Cost of living crisis laid bare as £2.50 cheese being sold in secure plastic cases

Warnings on packs of cheese have been introduced which state: ‘Caution. Security device must be removed at the checkout before leaving the store’

The £2.50 cheese blocks are encased in plastic

Blocks of cheese are being sold in secure cases as cost of living crisis bites

The attempt to curb cheese thieves has been introduced at a supermarket where the radical steps have been taken.

Meat items are also on the shelves in ‘plastic cassettes’ which cashiers have to open first.

Warnings on the pack have been introduced on items including the £2.50 cheese blocks which state: “Caution. Security device must be removed at the checkout before leaving the store.”

Consumer experts at Citizens Advice Staffordshire North and Stoke-on-Trent say they are ‘not surprised’ that desperate families are resorting to shoplifting.

The cheese is locked inside a ‘plastic cassette’



executive Simon Harris told StokeonTrentLive: “It’s not something we have had direct experience of but I am not surprised.

“I think there are an awful lot of people in the city, and we are seeing increasing numbers, who are really struggling to meet their basic day-to-day living costs.

“With the increases in fuel prices, council tax, rent and so on – it’s squeezing household budgets beyond reasonable levels and I think people may find themselves having to resort to extreme measures just in order to survive.

“I am not surprised shops are finding themselves having to do this. If shops think that it is a serious enough problem and this would deter people from shoplifting then that’s what they have to do.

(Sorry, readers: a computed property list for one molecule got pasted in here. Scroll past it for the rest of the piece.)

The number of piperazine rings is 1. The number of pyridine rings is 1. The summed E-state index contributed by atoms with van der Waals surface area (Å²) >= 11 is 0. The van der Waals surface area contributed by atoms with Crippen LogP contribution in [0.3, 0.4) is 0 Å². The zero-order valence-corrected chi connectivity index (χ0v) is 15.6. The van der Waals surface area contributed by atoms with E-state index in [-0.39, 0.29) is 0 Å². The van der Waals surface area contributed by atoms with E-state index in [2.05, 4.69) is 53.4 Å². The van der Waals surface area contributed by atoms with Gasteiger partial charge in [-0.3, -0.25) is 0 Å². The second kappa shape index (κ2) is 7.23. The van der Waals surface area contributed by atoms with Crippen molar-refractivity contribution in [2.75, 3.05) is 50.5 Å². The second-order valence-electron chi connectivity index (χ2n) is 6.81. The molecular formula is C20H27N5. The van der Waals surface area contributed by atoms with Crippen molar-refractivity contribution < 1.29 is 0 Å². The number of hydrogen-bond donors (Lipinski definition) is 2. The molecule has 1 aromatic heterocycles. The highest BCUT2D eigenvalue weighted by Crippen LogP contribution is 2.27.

“I’m not sure if it’s a solution, the solution would be removing the need and to put more money in the pockets of the poorest families in the city.

“Poorer families are, and will find it harder to, cover their basic living costs. We’ve seen this building for a while, probably for several years. We’ve seen the usage of food banks increase dramatically.

“There are three things we’d advise people to do. The first is to check that they are getting all the money they are entitled to – and we can help them do that.

Bentilee Co-op in Stoke-on-Trent where the move was introduced



“Secondly, have a look at your weekly budget and see if there’s anything left in there that isn’t essential and whether you can cut back to free up some money for essentials.

“Thirdly, make sure you are given the support you are entitled to.

“For example, we’ve been giving out fuel vouchers which have come from the city council’s household fund and there’s the £150 council tax rebate coming at some time in the near future.”

Shoppers have sympathy with the Co-op staff. It is also inconvenient for law-abiding customers who cannot use the self-scan tills because of the added security.

Emma Corroon has previously written to the Co-op raising concerns about shoplifting at the store.

The cheese must be unlocked by the cashier



She said: “Staff are told not to stop someone trying to shoplift or put themselves at harm, so they just have to stand back and let it happen which is really upsetting.

“I’ve lived on this estate nearly 22 years, so I’ve witnessed the shoplifting over the years and it has got increasingly worse.

“I think people know they can get away with it here because they’re not challenged.”

The store decides on its security measures on a shop-by-shop basis.

A Co-op spokesman said: “The technology is used in local stores where needed, in particular on higher-value items. It sits alongside a range of security measures used to deter and detect shoplifting.”

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George Holan

George Holan is chief editor at Plainsmen Post and has articles published in many notable publications in the last decade.

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